Employee engagement can be improved by goal-setting

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Cognitive Neuroscientist Dr Lynda Shaw says employees in the UK are often unmotivated because businesses don’t truly understand the importance of an effective review and rewards system being put in place.

Dr Shaw argues that the motivation and reward systems in the brain can help us understand what drives people to go from bad to good, from good to better and from better to brilliant in business. Dopamine is one of the brain’s pleasure chemicals. When behavioural neuroscientist John Salamone offered rats the choice of one pile of food or another pile of food twice the size but behind a small fence. Rats with lowered levels of dopamine almost always took the easy way out, choosing the small pile instead of jumping the fence for greater reward.

So what does this mean for business? If you create a happy dopamine environment full of rewarding experiences, then the brain can feed off this and we become more motivated. Shaw argues by setting goals and then experiencing frequent positive feedback during the achievement of these goals then dopamine will flow. “Whether you are a child or a top CEO the bottom line is we all want to feel good about ourselves, we like to succeed at a task and we need to be rewarded to work at our very best. It is true to say though that we do also need to have the personality to be able to persevere and finish the job even when it’s boring, hard or not what we want to do”.

“Goal setting is very important. By taking the time to find out an employee’s personal goals, and then relating them to your organisation, you will be motivating your employee to strive to achieve. Ensure your employee is directly involved in their own goal setting, as that will increase ‘buy in’ from them.”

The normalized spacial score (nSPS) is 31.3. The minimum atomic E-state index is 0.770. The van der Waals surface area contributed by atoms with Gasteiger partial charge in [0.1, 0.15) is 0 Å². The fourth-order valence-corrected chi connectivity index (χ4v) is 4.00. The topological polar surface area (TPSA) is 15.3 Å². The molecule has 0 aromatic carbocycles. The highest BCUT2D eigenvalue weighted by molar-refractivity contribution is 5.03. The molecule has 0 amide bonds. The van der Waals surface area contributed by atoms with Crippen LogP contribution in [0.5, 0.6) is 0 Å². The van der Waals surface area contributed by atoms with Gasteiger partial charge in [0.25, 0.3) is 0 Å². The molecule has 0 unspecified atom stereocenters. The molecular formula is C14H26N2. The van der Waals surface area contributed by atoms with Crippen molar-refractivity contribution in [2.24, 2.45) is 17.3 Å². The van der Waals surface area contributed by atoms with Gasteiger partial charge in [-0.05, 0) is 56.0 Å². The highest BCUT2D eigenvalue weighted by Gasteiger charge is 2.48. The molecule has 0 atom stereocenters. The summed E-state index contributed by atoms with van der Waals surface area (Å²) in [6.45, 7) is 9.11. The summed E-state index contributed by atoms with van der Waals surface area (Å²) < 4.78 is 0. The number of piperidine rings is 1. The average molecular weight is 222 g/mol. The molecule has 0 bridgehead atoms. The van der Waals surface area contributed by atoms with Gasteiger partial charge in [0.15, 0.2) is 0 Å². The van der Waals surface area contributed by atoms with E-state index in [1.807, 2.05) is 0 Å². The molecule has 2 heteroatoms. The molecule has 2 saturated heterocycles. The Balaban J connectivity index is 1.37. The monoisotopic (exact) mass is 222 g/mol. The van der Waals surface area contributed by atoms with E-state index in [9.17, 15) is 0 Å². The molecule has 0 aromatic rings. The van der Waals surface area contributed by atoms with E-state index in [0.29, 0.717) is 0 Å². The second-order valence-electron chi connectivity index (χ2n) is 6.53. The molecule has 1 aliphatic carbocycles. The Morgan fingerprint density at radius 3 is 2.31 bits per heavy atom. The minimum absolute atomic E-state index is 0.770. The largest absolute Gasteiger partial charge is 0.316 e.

In addition Dr Shaw argues that monitoring and maximising behaviour and results at every level in an organisation involves planning, reviewing, evaluating and planning again. “In your business, do all your employees have a clear understanding of what is expected of them? Do managers regularly discuss the individual’s needs as well as the needs of the organisation?  Excellent management is an ongoing process and when we get it right performance improves. It should not be a once a year review process.”

Theo Mason, CEO of online work management system company Simitive, agrees: “The key challenges of goal setting, performance management, learning and appraisal needs to link into the success of individuals in achieving everyday objectives and the delivery of top level organisational goals.” Simitive works closely with corporates as well as universities, the police, schools and colleges to help teams and managers set and clearly communicate strategy and to empower individuals to better understand their role and their contribution.

Shaw believes businesses are expecting more from their employees in terms of hours, loyalty and turnover but need to give more time to their employees to explain what is expected of them in order that they have a higher rate of success, as well as better feedback generally. “This is particularly key when an employee is new to the organisation. Time needs to spent with the employee to get them up to speed quickly so they feel rewarded by the new role.”

Being creative regarding your rewards systems will also achieve results according to Shaw. “Many employers assume financial rewards are highly effective in motivating staff. However money is both a motivator and a stressor. Social based rewards such as praise and positive feedback creates a pleasure response in the brain, and when an employee’s wellbeing improves, so will their performance.”